For a culture to survive, its values and traditions must be passed from one generation to the next. Marriage is one way to encourage its perpetuation. By officially uniting through ritual wedding, the couple make an implied promise to help these practices survive into the in part by producing a younger generation.
Some weddings can take months or even years. The event is often a complex combination of symbolically rich ceremonies and material items. To the outsider, these events and objects convey little significance, but communities see meaning in each carefully chosen piece and event constructed for this auspicious ritual. One of the most important material aspects of a wedding is the wedding costumes worn by the bride and groom. These garments often symbolically incorporate the most essential elements of a culture.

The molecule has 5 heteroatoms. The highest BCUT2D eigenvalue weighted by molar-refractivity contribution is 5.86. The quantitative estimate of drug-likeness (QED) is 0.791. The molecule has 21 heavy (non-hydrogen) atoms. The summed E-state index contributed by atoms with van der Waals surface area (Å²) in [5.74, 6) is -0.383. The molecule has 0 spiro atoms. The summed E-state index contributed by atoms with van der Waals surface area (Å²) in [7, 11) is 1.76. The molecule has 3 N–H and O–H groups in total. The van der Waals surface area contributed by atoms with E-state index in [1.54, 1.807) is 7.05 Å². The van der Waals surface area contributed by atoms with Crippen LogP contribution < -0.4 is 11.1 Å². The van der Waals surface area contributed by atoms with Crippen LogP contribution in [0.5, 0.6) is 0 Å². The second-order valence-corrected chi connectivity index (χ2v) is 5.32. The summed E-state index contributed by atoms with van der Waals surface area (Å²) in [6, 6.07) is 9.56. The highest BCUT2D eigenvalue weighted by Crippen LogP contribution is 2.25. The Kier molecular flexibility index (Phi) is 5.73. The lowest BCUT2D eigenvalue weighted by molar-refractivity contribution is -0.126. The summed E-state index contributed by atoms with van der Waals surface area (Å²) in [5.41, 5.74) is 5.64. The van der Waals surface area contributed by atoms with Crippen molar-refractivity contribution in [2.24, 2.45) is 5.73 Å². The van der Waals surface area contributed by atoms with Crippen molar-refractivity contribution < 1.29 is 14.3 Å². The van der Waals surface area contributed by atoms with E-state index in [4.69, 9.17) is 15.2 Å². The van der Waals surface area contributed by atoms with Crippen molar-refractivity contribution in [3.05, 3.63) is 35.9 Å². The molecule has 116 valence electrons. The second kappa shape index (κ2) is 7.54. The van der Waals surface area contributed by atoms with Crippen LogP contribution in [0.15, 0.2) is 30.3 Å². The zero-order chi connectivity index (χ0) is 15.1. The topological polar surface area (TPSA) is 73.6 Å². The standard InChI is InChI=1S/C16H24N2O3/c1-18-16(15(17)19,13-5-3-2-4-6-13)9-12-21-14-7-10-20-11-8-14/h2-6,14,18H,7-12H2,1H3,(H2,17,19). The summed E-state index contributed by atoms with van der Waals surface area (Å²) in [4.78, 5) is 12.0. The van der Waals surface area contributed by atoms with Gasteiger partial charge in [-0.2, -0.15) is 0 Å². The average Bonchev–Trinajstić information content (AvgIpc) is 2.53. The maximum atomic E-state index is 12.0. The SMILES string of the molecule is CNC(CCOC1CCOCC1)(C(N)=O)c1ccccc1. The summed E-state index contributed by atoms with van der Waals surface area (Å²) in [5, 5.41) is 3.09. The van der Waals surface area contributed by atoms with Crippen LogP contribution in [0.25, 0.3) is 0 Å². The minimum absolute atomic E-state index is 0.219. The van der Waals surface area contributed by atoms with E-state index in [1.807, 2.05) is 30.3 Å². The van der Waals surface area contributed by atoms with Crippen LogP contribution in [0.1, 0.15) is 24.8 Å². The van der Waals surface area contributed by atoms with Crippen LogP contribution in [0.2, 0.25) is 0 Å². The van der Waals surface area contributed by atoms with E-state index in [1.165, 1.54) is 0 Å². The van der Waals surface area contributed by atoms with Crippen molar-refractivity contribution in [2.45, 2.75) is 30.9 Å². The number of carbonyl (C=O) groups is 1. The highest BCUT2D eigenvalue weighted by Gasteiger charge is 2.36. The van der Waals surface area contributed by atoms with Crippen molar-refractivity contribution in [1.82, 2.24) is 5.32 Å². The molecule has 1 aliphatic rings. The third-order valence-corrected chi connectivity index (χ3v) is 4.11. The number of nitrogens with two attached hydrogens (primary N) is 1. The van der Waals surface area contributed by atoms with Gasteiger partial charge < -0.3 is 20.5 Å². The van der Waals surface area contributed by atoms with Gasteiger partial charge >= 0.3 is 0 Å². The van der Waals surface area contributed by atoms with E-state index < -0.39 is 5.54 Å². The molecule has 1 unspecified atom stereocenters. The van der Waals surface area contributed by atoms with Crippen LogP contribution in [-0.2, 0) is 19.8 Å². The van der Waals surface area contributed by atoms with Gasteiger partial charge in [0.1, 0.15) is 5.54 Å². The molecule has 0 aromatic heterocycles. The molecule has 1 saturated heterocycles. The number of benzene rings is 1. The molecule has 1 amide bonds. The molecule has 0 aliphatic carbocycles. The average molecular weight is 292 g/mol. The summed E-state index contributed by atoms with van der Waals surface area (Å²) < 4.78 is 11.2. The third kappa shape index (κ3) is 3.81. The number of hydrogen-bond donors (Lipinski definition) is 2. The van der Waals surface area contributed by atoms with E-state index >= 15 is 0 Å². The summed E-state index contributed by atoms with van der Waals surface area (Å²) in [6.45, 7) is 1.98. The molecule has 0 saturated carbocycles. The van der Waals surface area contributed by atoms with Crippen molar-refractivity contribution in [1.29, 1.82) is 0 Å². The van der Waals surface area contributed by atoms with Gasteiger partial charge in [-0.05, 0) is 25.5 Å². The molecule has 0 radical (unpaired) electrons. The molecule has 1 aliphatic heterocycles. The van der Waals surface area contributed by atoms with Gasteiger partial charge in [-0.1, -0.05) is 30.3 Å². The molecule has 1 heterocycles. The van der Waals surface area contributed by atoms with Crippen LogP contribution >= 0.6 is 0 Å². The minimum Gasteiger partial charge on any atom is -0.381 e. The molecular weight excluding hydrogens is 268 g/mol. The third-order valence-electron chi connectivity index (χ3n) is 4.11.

This exhibit showcases seven different cultures spread throughout the globe. In each society, weddings play the essential role of uniting the community, perpetuating its traditions through practice, and celebrating its continuation into future generations. Through these wedding costumes, you can find the key features that each culture hopes to pass onto the future.
Explore the featured cultures below
The exhibit was curated by WFU intern Lydia Dorsey and was on display in the MOA in the spring of 2008. The Museum would like to thank Ten Thousand Villages in Greensboro for loaning many of the pieces displayed in this exhibit.